Chihuly Garden and Glass – the glass pieces were really beautiful.  My eyes saw what they saw, but my brain couldn’t agree that the art before me was real.  I could have stayed in the glass area the whole day.  We also watched some artists make some pieces.  The process was fast, but difficult and delicate.

This first piece was my favorite.



Space Needle – I saw this in a movie in the nineties and I told myself that I should visit some day.  Apparently, it has been renovated and there is a glass platform at 500 or something feet.  I have fear of heights so I could not go onto or even near the platform.  Even trying to see Seattle from different sides of the Needle was a feat too great for me and I ended up only exploring inside the building.


We visited Pike Place Market which I liked a lot.  You guessed it, the Pike Place Fish Co. was top of the list to visit.  I was surprised to see that it was smaller than I had seen on a documentary. The workers yelled (as was expected) whatever was needed to be said and we, the tourists, cheered.  One interesting thing I noticed though, was that the workers  did not seem to have their heart in it.   I would not either, if I had to do that for years.  It was interesting all the same.



Then on to a nasty tourist site about a two minute walk from the Market.  Yes, I said “nasty” and it is.  It is the Gum Wall.  People chew gum and throw it onto the wall.  I did not understand this tradition, but just had to see it since it was nearby.


Bruce Lee grave – the cemetery was closed earlier than we expected so that was disappointing.  This is one tourist site my dad would have loved hearing about, but oh well.

I am no foodie, but the Indian dinner I had on my last night was delicious.  I would definitely eat there again should I visit Seattle again.

Have you visited Seattle before?  What did you think?


Slugging in the DC Area

There is an interesting form of commuting in the DC area called “slugging”.  This is a form of carpooling where drivers pick up riders, who are total strangers, from designated spots and drop them off at designated stops.  A friend works downtown DC and lives in Woodbridge, Virginia, about 40 kms away.  She drives 5 minutes to a park-and-ride lot, stands in the queue going in the direction of her office and hitches a ride.  She has been doing this for years, saves money and time, loves it and says it’s very safe.

This works for both driver and riders as the former does not have to pay for using the HOV (High Occupancy Vehicle) lanes which are faster, while the riders get a free ride.  Yes, passengers ride for free.

This form of commuting has been around for a long time in DC and helps both people who save resources, and Mother Earth who gets less pollution.   In Zambia, drivers now pick up people on the way and charge them lower fares than regular buses.  It helps drivers with fuel money while passengers save a bit of money, have a comfortable and quiet ride, and don’t get hustled by bus conductors.

Do you live in a city that has a form of slugging?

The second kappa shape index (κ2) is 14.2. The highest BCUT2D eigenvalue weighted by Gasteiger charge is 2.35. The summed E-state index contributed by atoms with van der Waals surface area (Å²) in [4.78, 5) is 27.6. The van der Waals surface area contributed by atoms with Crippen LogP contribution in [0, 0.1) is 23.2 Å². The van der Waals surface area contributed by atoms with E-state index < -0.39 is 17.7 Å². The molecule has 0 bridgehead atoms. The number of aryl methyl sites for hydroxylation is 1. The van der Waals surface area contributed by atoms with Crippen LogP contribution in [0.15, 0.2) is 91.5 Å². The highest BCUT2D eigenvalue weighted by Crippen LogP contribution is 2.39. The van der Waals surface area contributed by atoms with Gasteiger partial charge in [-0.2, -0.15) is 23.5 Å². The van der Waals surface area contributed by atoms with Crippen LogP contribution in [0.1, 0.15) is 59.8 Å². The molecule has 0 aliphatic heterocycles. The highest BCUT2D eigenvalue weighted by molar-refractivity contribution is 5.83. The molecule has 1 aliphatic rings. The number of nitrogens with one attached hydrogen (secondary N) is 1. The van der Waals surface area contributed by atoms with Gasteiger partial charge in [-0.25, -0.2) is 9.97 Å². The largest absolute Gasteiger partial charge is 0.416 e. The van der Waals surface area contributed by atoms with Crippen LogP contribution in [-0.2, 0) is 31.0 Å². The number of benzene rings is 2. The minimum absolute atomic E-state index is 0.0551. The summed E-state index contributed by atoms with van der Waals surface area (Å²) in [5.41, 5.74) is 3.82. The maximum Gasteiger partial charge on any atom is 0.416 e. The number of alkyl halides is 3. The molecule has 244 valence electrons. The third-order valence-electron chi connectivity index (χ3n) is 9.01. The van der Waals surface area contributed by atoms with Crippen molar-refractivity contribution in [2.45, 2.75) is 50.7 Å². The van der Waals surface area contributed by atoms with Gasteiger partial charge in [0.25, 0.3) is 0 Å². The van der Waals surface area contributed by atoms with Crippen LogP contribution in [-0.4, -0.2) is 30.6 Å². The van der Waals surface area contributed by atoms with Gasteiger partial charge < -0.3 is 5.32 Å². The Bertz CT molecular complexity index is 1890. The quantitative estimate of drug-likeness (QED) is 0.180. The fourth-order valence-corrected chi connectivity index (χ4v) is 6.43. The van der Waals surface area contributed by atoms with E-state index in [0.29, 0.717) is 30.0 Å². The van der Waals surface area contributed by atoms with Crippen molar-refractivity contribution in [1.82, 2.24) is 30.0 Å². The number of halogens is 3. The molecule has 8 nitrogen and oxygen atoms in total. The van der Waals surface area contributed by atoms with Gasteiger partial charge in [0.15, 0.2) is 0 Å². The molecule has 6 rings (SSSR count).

Just because I am Chinese???

she responded to me.  I was shocked and confused.

There is a Chinese woman that I regularly bump into and we usually chit chat.  Well, a few weeks ago I met her again at a time when the news of coronavirus was getting more media coverage.  I know that most of her family is back in China and I was concerned for them, so I asked her how her family was doing.  Her response was:

“Are you asking me just because I am Chinese?  I do not have coronavirus and neither does my family.  I have not traveled to China in a long time and neither have my parents who live with me (I did not know that her parents live with her).”

That went in a direction I had not been expecting fast!  I explained that I was only concerned for her family.

Around the DC area when something happens in a given country or region, people from other places ask concerned nationals how their families are.  Therefore, it did not cross my mind that the lady would take my concern in a wrong way especially since I sometimes ask after her young son who has a chronic illness and she willingly gives me updates.  I know that there are now some attacks against Chinese or people perceived to be Chinese, but it was disappointing to see that this lady would think so low of me.

I have moved on and learned a lesson not to show concern for people except if they I am close to them.

I hope you are all keeping as safe as can be.

I don’t eat Avocado

I find the craze for avocado very interesting.  I grew up eating avocado a lot especially if we couldn’t afford butter or margarine, which happened frequently.  I don’t like the taste or texture – especially the texture as it seems like a ‘mistake’ to me.  So, you will not find me eating avocado to look cool, healthy or anything!

My parents have countless avocado trees which are very fruitful.  My mother does not eat butter, for medical reasons, and so uses avocado as bread spread.  Fortunately, she enjoys it and she always tries to get me to eat some when I visit.  It’s always a “no” from me.

I hope you enjoy your avocado toast.  Let me know if my mother should send you some! 🙂

Previous Older Entries

%d bloggers like this: